So, why waste our time ?

  • Shaun

    The rules used to require a two-thirds majority. John Paul II changed them to require only a majority after 33/34 ballots. Benedict changed the rules back to requiring a two-thirds majority, which is how things had been since the Lateran Council.

  • MissTrixieB

    Cardinal Arinze is an awesome man and I believe would be a wonderful pope. However, being elected at age 80 would make him more of a caretaker pope. But then, many thought Benedict would be a caretaker too.

  • bill

    bodes *well

  • Curnonsky

    High time they decide to de-toxify the Catholic brand by elevating a black female Muslim. She’ll look especially papal in her white and gold burka.

  • peagama

    Lol. In your dreams

  • andy_gill

    An African Pope might help stem the tide of Islamism in Africa. Sounds like a good idea.

    • don logan

      And might be less inclined to protect the paedos too.

  • Curry Cub

    Why do I get the feeling that this guy is even more conservative than Benedict? (as hard as that may be to believe)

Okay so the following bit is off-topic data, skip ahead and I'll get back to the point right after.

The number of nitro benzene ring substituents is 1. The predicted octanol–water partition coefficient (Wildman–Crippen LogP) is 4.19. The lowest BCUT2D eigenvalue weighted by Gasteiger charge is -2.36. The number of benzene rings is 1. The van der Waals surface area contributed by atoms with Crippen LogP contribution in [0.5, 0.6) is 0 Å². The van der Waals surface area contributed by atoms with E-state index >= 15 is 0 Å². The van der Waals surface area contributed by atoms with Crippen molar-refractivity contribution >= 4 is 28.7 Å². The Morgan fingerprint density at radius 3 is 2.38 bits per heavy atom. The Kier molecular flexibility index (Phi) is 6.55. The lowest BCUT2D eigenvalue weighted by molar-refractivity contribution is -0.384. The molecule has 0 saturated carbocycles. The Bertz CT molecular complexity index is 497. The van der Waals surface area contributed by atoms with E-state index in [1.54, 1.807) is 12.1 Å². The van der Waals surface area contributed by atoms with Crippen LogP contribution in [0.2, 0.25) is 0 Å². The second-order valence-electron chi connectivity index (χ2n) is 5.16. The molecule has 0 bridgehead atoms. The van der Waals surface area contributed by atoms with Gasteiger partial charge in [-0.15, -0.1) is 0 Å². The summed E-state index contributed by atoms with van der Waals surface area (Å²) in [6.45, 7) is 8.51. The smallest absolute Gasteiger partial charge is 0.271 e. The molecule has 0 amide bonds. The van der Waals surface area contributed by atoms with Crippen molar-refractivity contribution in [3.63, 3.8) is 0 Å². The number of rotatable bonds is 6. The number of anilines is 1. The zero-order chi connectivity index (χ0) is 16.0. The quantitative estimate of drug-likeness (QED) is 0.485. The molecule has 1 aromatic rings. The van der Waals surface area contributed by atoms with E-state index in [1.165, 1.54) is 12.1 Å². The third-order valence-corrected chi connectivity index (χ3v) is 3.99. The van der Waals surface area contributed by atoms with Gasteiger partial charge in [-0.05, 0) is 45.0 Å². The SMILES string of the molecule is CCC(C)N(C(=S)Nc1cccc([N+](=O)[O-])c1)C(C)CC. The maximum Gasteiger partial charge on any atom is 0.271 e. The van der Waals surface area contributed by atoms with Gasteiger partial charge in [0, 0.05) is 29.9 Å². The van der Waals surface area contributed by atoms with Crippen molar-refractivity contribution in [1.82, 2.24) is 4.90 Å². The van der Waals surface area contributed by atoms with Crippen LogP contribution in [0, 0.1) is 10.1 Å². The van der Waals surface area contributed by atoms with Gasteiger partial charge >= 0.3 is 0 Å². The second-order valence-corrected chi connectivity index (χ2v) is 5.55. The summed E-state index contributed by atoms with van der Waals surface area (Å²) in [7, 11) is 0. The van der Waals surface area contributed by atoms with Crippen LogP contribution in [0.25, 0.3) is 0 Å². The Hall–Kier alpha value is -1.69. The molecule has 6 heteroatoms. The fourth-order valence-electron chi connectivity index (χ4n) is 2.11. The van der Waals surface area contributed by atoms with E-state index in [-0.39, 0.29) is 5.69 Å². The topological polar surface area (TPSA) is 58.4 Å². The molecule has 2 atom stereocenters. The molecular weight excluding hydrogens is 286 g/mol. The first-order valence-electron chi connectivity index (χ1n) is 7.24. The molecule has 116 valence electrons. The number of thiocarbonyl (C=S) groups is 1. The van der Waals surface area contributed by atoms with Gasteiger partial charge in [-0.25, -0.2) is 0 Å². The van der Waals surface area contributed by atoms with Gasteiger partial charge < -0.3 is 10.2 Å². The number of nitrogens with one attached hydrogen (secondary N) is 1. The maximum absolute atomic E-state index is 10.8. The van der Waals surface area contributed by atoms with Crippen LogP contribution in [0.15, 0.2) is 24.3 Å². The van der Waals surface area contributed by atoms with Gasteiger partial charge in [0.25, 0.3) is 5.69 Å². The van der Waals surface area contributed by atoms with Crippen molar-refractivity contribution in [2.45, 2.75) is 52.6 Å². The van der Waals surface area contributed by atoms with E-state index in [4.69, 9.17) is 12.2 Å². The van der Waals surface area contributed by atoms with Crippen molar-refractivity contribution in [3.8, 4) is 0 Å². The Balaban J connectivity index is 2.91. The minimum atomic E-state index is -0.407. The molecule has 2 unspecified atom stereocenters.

• Mark Bailey

    Unlikely, Fraser, at eighty he is over the age limit to be a Cardinal-Elector and therefore won’t be involved in the conclave.

    One of Ouellet o Scola would do fine fo me.

    • Raimo Kangasniemi

      Scola, son of a truck driver, would do well.

      Catholic Church has an unprecedented run of three non-aristocratic popes going on, hopefully it will continue. Between 1523 and 1978 all popes but Pius X(1903-14) were aristocrats. That did a “good job” in distancing the Catholic Church from the realities of the world.

  • Stephen Percival

    Boko Haram will react if they give it to Arinze. Wise?

    • telemachus

      Which will really get the Islamophobes at it

    • fantasy_island

      Boko Haram, didn’t they record a whiter shade of pale?

    • chan chan

      Who cares what retarded muslims think?

    • victor